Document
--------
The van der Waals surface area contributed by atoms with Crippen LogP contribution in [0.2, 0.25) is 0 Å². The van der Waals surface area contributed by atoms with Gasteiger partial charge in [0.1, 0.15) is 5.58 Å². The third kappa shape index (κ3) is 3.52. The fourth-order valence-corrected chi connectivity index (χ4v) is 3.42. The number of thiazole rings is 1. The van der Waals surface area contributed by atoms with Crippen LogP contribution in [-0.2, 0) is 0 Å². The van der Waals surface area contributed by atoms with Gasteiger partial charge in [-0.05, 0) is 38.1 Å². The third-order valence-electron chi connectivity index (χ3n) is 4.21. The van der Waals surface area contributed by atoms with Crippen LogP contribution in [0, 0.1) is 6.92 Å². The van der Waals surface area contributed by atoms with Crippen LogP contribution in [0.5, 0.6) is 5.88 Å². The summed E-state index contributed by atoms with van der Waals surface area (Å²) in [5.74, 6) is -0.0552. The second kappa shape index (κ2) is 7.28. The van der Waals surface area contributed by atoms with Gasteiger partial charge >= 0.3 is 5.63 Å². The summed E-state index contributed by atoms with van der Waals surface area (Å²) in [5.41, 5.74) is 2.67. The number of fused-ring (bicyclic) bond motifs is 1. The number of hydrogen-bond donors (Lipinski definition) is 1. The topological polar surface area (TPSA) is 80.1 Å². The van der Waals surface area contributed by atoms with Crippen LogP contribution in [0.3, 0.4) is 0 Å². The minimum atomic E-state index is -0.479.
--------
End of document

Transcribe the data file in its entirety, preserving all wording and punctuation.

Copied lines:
The van der Waals surface area contributed by atoms with Crippen LogP contribution in [0.2, 0.25) is 0 Å². The van der Waals surface area contributed by atoms with Gasteiger partial charge in [0.1, 0.15) is 5.58 Å². The third kappa shape index (κ3) is 3.52. The fourth-order valence-corrected chi connectivity index (χ4v) is 3.42. The number of thiazole rings is 1. The van der Waals surface area contributed by atoms with Crippen LogP contribution in [-0.2, 0) is 0 Å². The van der Waals surface area contributed by atoms with Gasteiger partial charge in [-0.05, 0) is 38.1 Å². The third-order valence-electron chi connectivity index (χ3n) is 4.21. The van der Waals surface area contributed by atoms with Crippen LogP contribution in [0, 0.1) is 6.92 Å². The van der Waals surface area contributed by atoms with Crippen LogP contribution in [0.5, 0.6) is 5.88 Å². The summed E-state index contributed by atoms with van der Waals surface area (Å²) in [5.74, 6) is -0.0552. The second kappa shape index (κ2) is 7.28. The van der Waals surface area contributed by atoms with Gasteiger partial charge >= 0.3 is 5.63 Å². The summed E-state index contributed by atoms with van der Waals surface area (Å²) in [5.41, 5.74) is 2.67. The number of fused-ring (bicyclic) bond motifs is 1. The number of hydrogen-bond donors (Lipinski definition) is 1. The topological polar surface area (TPSA) is 80.1 Å². The van der Waals surface area contributed by atoms with Crippen LogP contribution in [0.3, 0.4) is 0 Å². The minimum atomic E-state index is -0.479.